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[kuh m-pleet] /kəmˈplit/
having all parts or elements; lacking nothing; whole; entire; full:
a complete set of Mark Twain's writings.
finished; ended; concluded:
a complete orbit.
having all the required or customary characteristics, skills, or the like; consummate; perfect in kind or quality:
a complete scholar.
thorough; entire; total; undivided, uncompromised, or unmodified:
a complete victory; a complete mess.
Grammar. having all modifying or complementary elements included: The complete subject of “The dappled pony gazed over the fence” is “The dappled pony.”.
Compare simple (def 20).
Also, completed. Football. (of a forward pass) caught by a receiver.
Logic. (of a set of axioms) such that every true proposition able to be formulated in terms of the basic ideas of a given system is deducible from the set.
Compare incomplete (def 4b).
Engineering. noting a determinate truss having the least number of members required to connect the panel points so as to form a system of triangles.
Compare incomplete (def 3), redundant (def 5c).
(of persons) accomplished; skilled; expert.
  1. of or relating to an algebraic system, as a field with an order relation defined on it, in which every set of elements of the system has a least upper bound.
  2. of or relating to a set in which every fundamental sequence converges to an element of the set.
  3. (of a lattice) having the property that every subset has a least upper bound and a greatest lower bound.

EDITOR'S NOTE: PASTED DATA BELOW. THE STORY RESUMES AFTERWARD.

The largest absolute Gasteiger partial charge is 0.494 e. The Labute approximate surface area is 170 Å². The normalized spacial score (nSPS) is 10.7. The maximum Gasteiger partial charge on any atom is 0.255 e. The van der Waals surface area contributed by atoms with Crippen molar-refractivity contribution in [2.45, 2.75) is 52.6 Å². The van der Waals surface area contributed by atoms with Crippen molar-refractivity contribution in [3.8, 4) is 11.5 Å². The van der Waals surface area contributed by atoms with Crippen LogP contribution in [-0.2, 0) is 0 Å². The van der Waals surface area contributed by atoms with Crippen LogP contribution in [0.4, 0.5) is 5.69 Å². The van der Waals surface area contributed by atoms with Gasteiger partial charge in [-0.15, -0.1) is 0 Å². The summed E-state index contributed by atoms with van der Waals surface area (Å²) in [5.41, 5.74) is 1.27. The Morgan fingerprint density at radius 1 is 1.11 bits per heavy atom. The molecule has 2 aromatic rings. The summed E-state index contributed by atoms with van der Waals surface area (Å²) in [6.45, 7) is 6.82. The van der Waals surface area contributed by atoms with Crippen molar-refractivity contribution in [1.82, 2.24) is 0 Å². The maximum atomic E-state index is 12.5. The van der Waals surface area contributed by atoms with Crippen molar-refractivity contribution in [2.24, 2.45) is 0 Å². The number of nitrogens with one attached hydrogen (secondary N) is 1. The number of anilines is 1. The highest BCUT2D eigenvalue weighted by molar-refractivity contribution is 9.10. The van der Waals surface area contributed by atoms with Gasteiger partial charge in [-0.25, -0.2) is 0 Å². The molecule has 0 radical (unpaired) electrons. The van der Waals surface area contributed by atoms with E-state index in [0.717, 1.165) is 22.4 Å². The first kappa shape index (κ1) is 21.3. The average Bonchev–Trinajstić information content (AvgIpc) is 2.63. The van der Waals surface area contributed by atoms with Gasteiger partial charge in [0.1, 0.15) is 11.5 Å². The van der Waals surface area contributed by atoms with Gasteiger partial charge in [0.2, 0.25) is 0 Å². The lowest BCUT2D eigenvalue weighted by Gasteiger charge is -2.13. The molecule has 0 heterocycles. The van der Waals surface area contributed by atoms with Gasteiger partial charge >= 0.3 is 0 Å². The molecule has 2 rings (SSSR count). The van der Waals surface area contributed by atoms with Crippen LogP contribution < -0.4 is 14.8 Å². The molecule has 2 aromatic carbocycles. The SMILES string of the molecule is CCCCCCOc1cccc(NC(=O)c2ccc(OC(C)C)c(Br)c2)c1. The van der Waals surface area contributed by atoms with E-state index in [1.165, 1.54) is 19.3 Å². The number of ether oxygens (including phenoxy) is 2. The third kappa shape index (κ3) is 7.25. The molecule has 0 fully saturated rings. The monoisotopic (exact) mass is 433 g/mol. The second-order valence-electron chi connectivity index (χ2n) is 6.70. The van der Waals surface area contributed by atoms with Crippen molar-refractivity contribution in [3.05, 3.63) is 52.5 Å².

verb (used with object), completed, completing.
to make whole or entire:
I need three more words to complete the puzzle.
to make perfect:
His parting look of impotent rage completed my revenge.
to bring to an end; finish:
Has he completed his new novel yet?
to consummate.
Football. to execute (a forward pass) successfully:
He completed 17 passes in 33 attempts.
Origin of complete
1325-75; Middle English (< Middle French) < Latin complētus (past participle of complēre to fill up, fulfill, equivalent to com- com- + plē- fill + -tus past participle suffix
Related forms
completable, adjective
completedness, noun
completely, adverb
completeness, noun
completer, noun
completive, adjective
completively, adverb
half-completed, adjective
precompleteness, noun
quasi-complete, adjective
quasi-completely, adverb
subcomplete, adjective
subcompletely, adverb
subcompleteness, noun
uncompletable, adjective
uncomplete, adjective
uncompletely, adverb
uncompleteness, noun
uncompleted, adjective
well-completed, adjective
1. unbroken, unimpaired, undivided. 3. developed. 11. conclude, consummate, perfect, accomplish, achieve.
1. partial. 3. defective.
Synonym Study
1–3. Complete, entire, intact, perfect imply that there is no lack or defect, nor has any part been removed. Complete implies that a certain unit has all its parts, fully developed or perfected, and may apply to a process or purpose carried to fulfillment: a complete explanation. Entire means whole, having unbroken unity: an entire book. Intact implies retaining completeness and original condition: a package delivered intact. Perfect emphasizes not only completeness but also high quality and absence of defects or blemishes: a perfect diamond.
Usage note